a living room filled with furniture and a large window: In the dining room, chairs left behind in the basement find new life around a cork table from IKEA. “We left the concrete wall in the back rough and unpainted to preserve a trace of how the walls looked when we bought the house,” Chris notes. © Architectural Digest In the dining room, chairs left behind in the basement find new life around a cork table from IKEA. “We left the concrete wall in the back rough and unpainted to preserve a trace of how the walls looked when we bought the house,” Chris notes. Further honoring the home’s history, the duo chose to partially furnish their new space with items left behind in its basement. Paired with their own collection of furniture, decor, and art (including several pieces of Chris’s own work and paintings by the couple’s now-three-year-old son, Nino), the dwelling has come to reflect a harmonious blend of high and low, new and old, and city and upstate influences—a far cry from its ramshackle beginnings.

a bedroom with a bed in a small room: Another print by Chris hangs above a lacquered dresser by Jasper Morrison for Cappellini. A vibrant Kazakhstani rug ties the eclectic color scheme together. © Architectural Digest Another print by Chris hangs above a lacquered dresser by Jasper Morrison for Cappellini. A vibrant Kazakhstani rug ties the eclectic color scheme together.

a living room with a red rug: In the main bedroom, a photographic print by Chris hangs above the DWR bed. The blue side table is by Hem, and the vintage Pendleton blanket is from Chris's childhood. © Architectural Digest In the main bedroom, a photographic print by Chris hangs above the DWR bed. The blue side table is by Hem, and the vintage Pendleton blanket is from Chris's childhood. “It felt a little like I was fighting with this house for the first six months,” Chris says. “At that time, I couldn’t imagine it ever feeling like a home. But, you know, it does—and now I’m obsessed with this place."    

a group of people in a forest: Chris, Nepal, Nino, and their dog Burger pose for a family portrait outside. © Architectural Digest Chris, Nepal, Nino, and their dog Burger pose for a family portrait outside.

⚒ Do It Yourself

Work with what you’ve got. Original floorboards, ceiling beams, and window sills—imperfect though they may be—help older homes preserve their character. “Sometimes with houses like these, a big renovation job makes the interior look brand-new, so that it doesn’t fit the rest of the property. I wanted to be careful not to let that happen,” Chris says.

Pay homage to the past. In Chris and Nepal’s case, a bright yellow door recalls the shade originally used when the home was built.

a room with a couch and a table in front of a mirror: A Noguchi lamp and a Martin Basher painting accentuate a table found in the house at the time of purchase. © Architectural Digest A Noguchi lamp and a Martin Basher painting accentuate a table found in the house at the time of purchase.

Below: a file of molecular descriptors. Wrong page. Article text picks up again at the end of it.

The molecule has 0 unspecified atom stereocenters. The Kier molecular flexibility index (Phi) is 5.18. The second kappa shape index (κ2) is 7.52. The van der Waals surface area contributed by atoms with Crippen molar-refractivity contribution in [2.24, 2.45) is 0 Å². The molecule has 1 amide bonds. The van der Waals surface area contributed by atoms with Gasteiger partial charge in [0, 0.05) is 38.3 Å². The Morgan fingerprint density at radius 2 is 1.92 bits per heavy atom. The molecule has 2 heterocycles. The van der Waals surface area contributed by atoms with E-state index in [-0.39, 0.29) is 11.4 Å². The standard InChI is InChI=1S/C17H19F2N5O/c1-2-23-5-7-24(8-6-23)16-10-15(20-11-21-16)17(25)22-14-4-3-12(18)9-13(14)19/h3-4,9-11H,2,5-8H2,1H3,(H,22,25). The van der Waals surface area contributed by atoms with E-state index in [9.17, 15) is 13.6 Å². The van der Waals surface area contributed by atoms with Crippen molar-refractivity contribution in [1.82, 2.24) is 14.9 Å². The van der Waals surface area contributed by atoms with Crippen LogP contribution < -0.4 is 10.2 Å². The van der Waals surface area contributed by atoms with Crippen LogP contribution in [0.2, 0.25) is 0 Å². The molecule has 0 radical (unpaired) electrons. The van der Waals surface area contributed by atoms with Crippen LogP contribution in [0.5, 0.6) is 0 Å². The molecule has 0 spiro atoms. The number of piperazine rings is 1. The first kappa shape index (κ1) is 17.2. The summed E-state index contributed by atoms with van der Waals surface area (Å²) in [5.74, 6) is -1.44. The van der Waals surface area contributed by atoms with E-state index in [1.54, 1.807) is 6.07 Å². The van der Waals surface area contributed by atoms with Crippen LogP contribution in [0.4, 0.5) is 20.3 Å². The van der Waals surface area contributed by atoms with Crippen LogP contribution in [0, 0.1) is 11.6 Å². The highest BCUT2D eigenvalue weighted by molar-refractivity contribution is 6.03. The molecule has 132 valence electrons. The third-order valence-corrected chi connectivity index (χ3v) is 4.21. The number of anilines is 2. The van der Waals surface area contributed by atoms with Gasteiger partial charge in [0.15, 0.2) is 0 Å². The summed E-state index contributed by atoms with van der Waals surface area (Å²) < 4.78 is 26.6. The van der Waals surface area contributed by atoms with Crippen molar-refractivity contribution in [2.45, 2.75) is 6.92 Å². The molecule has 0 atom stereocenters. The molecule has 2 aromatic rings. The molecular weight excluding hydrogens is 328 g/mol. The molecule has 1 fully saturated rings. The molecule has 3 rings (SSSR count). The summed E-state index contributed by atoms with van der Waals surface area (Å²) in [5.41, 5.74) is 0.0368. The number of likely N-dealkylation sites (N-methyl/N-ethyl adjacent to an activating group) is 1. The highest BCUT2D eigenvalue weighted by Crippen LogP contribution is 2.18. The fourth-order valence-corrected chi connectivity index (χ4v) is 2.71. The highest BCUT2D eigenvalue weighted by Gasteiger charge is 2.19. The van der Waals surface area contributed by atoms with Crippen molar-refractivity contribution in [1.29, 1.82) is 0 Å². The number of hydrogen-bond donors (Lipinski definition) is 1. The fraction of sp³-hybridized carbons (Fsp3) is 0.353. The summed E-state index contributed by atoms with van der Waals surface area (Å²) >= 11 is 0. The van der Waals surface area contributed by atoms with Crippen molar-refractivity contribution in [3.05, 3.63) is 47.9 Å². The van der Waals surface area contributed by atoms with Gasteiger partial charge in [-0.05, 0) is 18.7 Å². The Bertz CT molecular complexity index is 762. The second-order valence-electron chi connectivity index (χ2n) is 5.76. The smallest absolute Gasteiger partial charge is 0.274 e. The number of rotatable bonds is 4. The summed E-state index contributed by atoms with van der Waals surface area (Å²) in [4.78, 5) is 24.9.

a person in a white tiled wall: In the bathroom, Nepal paired white square wall tiles with black hexagonal flooring. © Architectural Digest In the bathroom, Nepal paired white square wall tiles with black hexagonal flooring. Go quirky with color. While crisp white walls keep the space feeling bright, strategic accents—a neon orange chest of drawers, interior stairs in a cool sea blue—add warmth and the occasional playful wink.

Use art to tell your story. Art is an opportunity to put your personality, and your personal history, on display. Chris and Nepal’s art collection includes work by friends, their son’s paintings, a historical Thai flag, and a few of the photographer’s own prints.

a bedroom with a red rug: Three-year-old Nino’s bedroom features a framed box of Thai military medals and the flag of Siam, both nods to Nepal’s Thai heritage. © Architectural Digest Three-year-old Nino’s bedroom features a framed box of Thai military medals and the flag of Siam, both nods to Nepal’s Thai heritage. 🛍 Shop It Out

Palo modular 2-seater sofa + armrest by Hem, $2,399, us.hem.com

Akari ceiling lamp 55A by Isamu Noguchi, $350, shop.noguchi.org

Wassily chair by Marcel Breuer, $2,459, knoll.com

Palissade side chair by HAY, $233, us.hay.com

St Giles Blue paint by Farrow & Ball, farrow-ball.com

a vase of flowers on a table: A vintage lamp and a framed print from Thailand add interest to a corner bench. © Architectural Digest A vintage lamp and a framed print from Thailand add interest to a corner bench. a green bench sitting in front of a building: Moss green chairs from HAY make for stylish outdoor seating. © Architectural Digest Moss green chairs from HAY make for stylish outdoor seating.

a young boy looking at the camera: Nino rests on the vibrant blue staircase. © Architectural Digest Nino rests on the vibrant blue staircase. a bedroom with a bed and a window: A “Viking” chair by local woodworker Scott Tumbletee is paired with pendant lights by Muuto and a rug by Hem. © Architectural Digest A “Viking” chair by local woodworker Scott Tumbletee is paired with pendant lights by Muuto and a rug by Hem.